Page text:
Besides its success on the desktop, Ubuntu has become a popular server distribution as well. With the release of Hardy Heron 8.04, Canonical is making this release a Long Term Support (LTS) version, with 5 years support on servers.
Many hosting companies offering dedicted and virtual private servers (VPS) offer Ubuntu as an option. That is not a surprise, because Ubuntu provides all the benefits that Debian provides: community maintained, vast repository of software packages, and superior dependency management, with more up to date packages.
Drupal runs best on the LAMP stack (Linux, Apache, MySQL, PHP). This article describes how to setup Ubuntu Server 8.04 LTS for use with Drupal, making sure all the required software is configured, with special tweaks for performance and development.
The article assumes that this is either a dedicated server, or a VPS. The usage of the server can be either a live server, or a development machine.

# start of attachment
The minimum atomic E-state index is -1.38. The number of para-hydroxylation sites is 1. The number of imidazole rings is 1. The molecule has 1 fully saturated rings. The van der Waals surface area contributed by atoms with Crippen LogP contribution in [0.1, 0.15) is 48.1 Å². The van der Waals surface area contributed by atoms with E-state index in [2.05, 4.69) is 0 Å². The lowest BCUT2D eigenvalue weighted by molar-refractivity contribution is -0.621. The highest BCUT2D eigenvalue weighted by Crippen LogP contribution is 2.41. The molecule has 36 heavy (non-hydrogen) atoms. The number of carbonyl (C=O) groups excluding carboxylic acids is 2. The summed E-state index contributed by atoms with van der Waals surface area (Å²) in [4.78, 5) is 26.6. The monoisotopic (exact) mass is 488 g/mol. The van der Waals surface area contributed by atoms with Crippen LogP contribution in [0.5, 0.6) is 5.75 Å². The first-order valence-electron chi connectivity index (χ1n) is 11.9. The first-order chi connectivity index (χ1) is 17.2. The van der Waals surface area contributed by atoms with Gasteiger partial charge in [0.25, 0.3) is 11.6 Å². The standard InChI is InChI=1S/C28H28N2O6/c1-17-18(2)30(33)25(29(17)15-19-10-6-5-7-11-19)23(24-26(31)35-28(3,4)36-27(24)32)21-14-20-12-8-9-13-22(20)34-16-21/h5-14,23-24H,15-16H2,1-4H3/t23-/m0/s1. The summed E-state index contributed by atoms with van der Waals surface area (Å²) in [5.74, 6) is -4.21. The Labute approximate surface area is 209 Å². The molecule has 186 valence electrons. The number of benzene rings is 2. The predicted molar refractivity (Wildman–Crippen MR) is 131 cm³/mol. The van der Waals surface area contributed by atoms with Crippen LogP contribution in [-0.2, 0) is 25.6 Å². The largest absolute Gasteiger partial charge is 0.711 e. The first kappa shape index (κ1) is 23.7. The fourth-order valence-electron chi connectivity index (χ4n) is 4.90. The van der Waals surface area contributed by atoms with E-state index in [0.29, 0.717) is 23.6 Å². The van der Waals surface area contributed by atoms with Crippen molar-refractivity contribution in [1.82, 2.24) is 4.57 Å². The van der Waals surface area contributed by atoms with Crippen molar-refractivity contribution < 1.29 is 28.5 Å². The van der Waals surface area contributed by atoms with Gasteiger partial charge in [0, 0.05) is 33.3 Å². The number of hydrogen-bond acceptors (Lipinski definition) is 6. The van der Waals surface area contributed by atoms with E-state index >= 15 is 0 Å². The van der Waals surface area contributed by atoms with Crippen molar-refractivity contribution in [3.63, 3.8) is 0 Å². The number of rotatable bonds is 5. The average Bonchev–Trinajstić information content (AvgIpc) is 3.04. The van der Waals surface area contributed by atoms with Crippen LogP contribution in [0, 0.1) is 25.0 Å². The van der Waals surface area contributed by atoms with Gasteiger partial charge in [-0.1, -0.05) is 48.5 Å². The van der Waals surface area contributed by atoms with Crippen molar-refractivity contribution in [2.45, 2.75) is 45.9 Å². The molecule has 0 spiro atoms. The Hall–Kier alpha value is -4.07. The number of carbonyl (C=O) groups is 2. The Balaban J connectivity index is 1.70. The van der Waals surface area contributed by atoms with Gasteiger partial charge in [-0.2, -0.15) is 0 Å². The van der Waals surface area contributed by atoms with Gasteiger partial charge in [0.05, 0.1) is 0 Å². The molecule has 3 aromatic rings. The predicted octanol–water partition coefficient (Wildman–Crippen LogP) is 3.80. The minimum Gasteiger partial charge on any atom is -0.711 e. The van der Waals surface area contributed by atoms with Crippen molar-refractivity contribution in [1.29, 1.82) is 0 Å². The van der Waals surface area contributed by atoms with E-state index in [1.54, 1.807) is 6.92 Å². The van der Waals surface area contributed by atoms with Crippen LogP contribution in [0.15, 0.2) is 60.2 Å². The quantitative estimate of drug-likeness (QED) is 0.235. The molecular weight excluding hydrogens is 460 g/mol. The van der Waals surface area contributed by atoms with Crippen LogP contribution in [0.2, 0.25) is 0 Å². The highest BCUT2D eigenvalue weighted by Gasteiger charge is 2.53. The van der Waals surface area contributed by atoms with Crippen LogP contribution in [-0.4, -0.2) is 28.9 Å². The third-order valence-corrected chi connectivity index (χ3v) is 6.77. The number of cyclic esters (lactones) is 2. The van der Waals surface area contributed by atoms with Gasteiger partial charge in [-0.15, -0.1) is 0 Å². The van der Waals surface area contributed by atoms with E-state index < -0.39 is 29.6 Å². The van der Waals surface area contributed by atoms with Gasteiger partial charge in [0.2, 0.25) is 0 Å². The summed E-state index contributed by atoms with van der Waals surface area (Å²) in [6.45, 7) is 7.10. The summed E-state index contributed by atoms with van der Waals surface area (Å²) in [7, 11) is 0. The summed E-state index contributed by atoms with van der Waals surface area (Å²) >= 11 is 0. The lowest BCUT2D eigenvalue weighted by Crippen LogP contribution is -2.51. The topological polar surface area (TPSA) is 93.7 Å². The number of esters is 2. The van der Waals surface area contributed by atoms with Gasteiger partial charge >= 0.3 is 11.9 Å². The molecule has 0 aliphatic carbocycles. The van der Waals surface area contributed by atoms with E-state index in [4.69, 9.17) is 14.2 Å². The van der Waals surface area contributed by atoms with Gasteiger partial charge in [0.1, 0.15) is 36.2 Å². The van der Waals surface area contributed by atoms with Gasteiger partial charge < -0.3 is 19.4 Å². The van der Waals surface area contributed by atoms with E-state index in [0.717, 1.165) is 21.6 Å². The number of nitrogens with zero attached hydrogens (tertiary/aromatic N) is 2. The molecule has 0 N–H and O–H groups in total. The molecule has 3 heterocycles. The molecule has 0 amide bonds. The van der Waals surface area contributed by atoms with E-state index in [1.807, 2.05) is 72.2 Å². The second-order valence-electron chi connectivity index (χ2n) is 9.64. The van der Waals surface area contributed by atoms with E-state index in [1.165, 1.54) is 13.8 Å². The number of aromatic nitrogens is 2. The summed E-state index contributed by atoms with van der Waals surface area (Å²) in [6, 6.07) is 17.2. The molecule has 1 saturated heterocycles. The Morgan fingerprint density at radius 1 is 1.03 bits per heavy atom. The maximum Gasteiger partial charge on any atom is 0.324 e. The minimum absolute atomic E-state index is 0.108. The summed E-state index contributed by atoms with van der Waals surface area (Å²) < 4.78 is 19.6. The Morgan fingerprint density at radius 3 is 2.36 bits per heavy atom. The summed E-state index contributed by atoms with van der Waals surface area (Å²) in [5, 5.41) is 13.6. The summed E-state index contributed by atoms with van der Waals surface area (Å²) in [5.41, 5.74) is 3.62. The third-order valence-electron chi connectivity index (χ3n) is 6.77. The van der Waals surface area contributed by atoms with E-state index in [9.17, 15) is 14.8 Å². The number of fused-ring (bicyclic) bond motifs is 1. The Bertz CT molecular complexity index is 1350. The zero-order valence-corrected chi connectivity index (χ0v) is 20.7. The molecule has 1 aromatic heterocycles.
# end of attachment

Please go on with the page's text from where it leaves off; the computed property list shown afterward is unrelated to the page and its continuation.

Installing Ubuntu Server
If you are on a VPS provided by a hosting company, they would have installed Ubuntu for you from images they maintain. Therefore, you can skip this section if you are using a VPS.
Install Ubuntu normally using the installation instructions on Ubuntu's web site.
When you reach the stage of selecting a Package Task, only select OpenSSH server. Do not select LAMP server nor Mail server. We will do those manually later, in order to control exactly what gets installed.
Configuring a Static IP address
Note: If you are on a VPS, skip this section. In fact, you can lose access to your server inadverently if you make a mistake here.